Good Morning. This is Alex Marienthal with the Gallatin National Forest Avalanche Forecast on Sunday, December 27th at 7:15 a.m. This forecast is sponsored by Stronghold Fabrication and Knoff Group Real Estate. This forecast does not apply to operating ski areas.
Since yesterday morning the mountains got 6-9” of snow near Bozeman and Big Sky with 3-5” near West Yellowstone and Cooke City. This morning temperatures are in the teens F and wind is west-northwest at 5-15 mph with gusts to 25 mph, and gusts to 40 mph in the Bridger Range. Today temperatures will be teens to low 20s F with west-northwest wind at 10-25 mph. Skies will clear later this morning with a couple days of cold, clear weather to start the week. The next chance for snow is late Wednesday.
Near Bozeman and Big Sky, dangerous avalanche conditions exist due to 6-9” of new snow adding 0.5” of snow water equivalent (SWE) to a weak snowpack. A 1-2 foot thick layer of weak, sugary facets on the ground avalanched and collapsed under the weight of new snow earlier this week (photo), and today’s new snow makes similar avalanches likely.
On Friday, a skier in the Bridger Range triggered a large slide on the Football Field path of Saddle Peak (photos and details), and a skier in Hyalite triggered a large, rumbling collapse on a low angle slope (details). Yesterday, Ian and I went to the northern Bridger Range and found a snowpack similar to what exists in Hyalite, near Big Sky and West Yellowstone, with a thick layer of weak facets on the ground (video).
Today’s new snow creates dangerous avalanche conditions on steep slopes, especially where thicker drifts of snow formed from west-northwest wind. The snowpack this year holds some of the weakest snow we have seen, and has shown it can’t be trusted. Careful terrain selection is your best defense. Today the avalanche danger is CONSIDERABLE.
The snowpack in the southern Madison Range and Lionhead area near West Yellowstone has a similar poor structure as the mountains near Bozeman and Big Sky, and they received 3-4” of snow equal to 0.3-0.4” of SWE. It is possible to trigger avalanches on sugary persistent weak layers 1-3 feet deep. Last weekend, Dave and I saw avalanches and weak facets in Taylor Fork (video), and he and Doug triggered a couple avalanches at Lionhead (details and video). Be extra cautious of wind loaded slopes, and avoid steep slopes if you suspect weak, sugary snow exists on the ground. Today the avalanche danger is MODERATE.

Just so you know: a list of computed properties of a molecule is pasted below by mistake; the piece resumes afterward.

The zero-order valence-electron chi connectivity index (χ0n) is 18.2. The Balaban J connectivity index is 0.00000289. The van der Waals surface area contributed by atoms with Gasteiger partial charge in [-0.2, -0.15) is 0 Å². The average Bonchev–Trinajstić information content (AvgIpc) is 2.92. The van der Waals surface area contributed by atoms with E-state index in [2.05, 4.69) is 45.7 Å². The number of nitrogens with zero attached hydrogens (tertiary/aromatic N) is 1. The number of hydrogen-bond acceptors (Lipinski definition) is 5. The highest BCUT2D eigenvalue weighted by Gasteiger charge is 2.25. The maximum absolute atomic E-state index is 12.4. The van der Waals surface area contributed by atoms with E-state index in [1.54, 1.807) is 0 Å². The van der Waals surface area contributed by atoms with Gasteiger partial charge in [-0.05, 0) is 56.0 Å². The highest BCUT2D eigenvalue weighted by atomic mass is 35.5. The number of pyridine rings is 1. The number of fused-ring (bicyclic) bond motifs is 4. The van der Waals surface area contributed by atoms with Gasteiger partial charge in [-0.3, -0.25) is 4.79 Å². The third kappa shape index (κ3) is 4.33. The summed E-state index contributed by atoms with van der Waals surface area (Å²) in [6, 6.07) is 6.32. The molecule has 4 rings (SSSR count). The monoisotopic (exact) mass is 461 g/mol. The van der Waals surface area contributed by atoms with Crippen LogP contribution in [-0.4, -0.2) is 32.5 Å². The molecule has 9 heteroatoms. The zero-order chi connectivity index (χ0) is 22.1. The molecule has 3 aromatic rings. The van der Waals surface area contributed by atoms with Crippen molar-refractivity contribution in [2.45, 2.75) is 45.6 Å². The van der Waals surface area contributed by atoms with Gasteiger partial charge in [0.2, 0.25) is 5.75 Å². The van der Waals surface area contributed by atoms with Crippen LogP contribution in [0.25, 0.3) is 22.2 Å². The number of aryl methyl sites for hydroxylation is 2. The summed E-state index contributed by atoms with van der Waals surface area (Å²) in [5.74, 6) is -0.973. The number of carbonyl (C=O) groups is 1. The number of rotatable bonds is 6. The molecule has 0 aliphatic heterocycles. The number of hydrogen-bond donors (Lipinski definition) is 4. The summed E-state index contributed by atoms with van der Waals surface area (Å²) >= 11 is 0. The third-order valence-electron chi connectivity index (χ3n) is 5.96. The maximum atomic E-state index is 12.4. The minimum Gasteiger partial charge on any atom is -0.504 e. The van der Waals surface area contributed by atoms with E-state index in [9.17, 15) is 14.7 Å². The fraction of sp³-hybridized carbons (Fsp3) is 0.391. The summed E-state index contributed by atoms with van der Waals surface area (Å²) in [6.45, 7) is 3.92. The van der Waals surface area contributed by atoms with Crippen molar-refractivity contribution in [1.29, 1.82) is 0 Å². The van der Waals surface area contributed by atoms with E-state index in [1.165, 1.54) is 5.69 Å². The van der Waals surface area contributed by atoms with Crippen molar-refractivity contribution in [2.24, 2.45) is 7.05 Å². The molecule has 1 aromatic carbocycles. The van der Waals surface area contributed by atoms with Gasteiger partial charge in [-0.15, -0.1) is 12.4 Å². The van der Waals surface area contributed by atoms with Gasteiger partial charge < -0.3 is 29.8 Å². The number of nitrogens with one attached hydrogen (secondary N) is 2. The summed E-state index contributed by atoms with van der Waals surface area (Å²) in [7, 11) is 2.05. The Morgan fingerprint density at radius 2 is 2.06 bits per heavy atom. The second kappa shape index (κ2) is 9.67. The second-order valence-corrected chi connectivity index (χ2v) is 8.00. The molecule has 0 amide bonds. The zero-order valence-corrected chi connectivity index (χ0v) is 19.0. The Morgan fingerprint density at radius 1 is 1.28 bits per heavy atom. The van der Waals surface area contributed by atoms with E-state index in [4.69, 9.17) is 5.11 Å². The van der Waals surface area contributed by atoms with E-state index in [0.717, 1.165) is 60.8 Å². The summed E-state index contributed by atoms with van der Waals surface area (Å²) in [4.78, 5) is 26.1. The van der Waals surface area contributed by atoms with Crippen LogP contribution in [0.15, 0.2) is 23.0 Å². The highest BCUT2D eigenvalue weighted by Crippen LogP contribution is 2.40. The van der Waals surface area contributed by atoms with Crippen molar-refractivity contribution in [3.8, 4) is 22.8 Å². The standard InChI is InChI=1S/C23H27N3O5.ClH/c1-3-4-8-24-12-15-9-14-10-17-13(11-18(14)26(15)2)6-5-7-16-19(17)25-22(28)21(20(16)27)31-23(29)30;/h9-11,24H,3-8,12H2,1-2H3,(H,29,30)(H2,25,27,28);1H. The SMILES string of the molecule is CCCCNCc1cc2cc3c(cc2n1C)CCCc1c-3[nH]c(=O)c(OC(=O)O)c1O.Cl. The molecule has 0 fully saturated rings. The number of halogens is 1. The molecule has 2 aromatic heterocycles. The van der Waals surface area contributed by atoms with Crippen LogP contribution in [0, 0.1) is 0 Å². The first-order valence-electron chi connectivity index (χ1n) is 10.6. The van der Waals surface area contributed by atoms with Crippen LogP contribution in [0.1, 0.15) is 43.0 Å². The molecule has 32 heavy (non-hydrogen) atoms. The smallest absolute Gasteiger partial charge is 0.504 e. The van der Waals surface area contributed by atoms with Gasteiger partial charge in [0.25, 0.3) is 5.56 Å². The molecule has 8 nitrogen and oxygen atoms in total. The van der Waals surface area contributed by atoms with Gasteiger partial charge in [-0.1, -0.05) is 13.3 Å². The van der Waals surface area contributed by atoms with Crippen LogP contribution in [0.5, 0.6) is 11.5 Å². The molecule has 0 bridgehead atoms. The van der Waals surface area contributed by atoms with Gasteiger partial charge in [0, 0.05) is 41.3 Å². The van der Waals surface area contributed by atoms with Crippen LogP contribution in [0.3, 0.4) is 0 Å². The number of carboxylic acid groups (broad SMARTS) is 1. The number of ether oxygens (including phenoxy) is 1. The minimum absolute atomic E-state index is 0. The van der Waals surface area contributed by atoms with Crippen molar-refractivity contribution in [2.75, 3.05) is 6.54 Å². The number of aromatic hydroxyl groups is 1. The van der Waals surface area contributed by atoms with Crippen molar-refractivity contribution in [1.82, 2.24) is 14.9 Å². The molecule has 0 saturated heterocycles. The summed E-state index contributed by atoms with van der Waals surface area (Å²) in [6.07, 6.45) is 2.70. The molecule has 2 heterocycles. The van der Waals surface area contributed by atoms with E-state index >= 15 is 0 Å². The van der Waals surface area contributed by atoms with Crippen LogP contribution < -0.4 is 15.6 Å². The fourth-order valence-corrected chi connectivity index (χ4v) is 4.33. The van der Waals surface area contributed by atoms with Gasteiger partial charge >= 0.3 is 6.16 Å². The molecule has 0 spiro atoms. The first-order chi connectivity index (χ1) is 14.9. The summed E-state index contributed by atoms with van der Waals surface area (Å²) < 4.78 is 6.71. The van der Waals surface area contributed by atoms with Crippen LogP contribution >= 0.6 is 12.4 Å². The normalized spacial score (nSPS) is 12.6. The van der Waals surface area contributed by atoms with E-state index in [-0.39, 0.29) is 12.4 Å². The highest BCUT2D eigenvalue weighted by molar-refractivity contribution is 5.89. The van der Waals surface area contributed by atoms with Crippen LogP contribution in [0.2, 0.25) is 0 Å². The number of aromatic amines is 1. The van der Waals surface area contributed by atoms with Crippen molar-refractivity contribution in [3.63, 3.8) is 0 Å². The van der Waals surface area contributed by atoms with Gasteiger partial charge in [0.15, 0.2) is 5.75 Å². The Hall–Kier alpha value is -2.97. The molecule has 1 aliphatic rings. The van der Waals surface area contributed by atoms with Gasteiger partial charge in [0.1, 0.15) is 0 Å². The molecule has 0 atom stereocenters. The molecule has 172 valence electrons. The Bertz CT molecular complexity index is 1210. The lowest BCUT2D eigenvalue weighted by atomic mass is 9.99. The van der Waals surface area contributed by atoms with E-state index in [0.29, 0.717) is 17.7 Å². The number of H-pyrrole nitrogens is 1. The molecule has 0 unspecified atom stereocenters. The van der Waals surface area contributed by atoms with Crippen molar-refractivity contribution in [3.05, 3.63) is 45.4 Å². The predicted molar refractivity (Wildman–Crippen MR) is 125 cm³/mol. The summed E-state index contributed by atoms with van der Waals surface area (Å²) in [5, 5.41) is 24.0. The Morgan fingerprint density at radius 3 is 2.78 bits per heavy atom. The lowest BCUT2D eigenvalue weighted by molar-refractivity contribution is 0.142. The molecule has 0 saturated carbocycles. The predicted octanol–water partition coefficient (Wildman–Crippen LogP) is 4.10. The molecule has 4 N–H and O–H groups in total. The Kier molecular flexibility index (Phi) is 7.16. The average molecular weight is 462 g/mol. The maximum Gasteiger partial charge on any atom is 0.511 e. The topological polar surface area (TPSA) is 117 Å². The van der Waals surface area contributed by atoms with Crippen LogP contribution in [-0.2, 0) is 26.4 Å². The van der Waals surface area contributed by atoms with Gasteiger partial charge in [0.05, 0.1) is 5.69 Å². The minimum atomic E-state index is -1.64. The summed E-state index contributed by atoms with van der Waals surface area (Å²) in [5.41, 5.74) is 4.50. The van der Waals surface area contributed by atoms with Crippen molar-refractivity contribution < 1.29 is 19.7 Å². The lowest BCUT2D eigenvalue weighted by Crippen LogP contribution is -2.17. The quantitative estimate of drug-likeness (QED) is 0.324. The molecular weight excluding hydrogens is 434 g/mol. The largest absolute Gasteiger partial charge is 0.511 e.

The mountains near Cooke City got 5” of new snow equal to 0.3” of SWE. The snowpack there is 4-6 feet deep with a stronger foundation than the rest of our advisory area. Earlier in the week, 2 feet of heavy snow fell and we had reports of natural and skier triggered avalanches (video, video, details). Today, watch for instabilities in the new snow and on freshly wind-loaded slopes. Avalanches could break 2-3 feet deep below the storm snow that fell early last week. Today the avalanche danger is MODERATE. Be cautious of steep, wind-loaded slopes and carefully assess the stability of the last week’s snow before riding slopes steeper than 30 degrees.
Upcoming Avalanche Education and Events
See our education calendar for an up to date list of all local classes. Here are a few select upcoming events and opportunities to check out:
Every Saturday in Cooke City, FREE snowpack update and rescue practice at the Round Lake Warming Hut between 10 a.m. and 3 p.m. Poster with More Info.
January 20 & 21 (plus field sessions the following weekends), Avalanche Fundamentals with Field Course. There are separate field sessions tailored for both skiers and splitboarders (Bridger Bowl) and snowmobilers (Buck Ridge). Register here.
There have been four avalanche fatalities in the mountains of CO and WY this season. You can find reports of these slides here.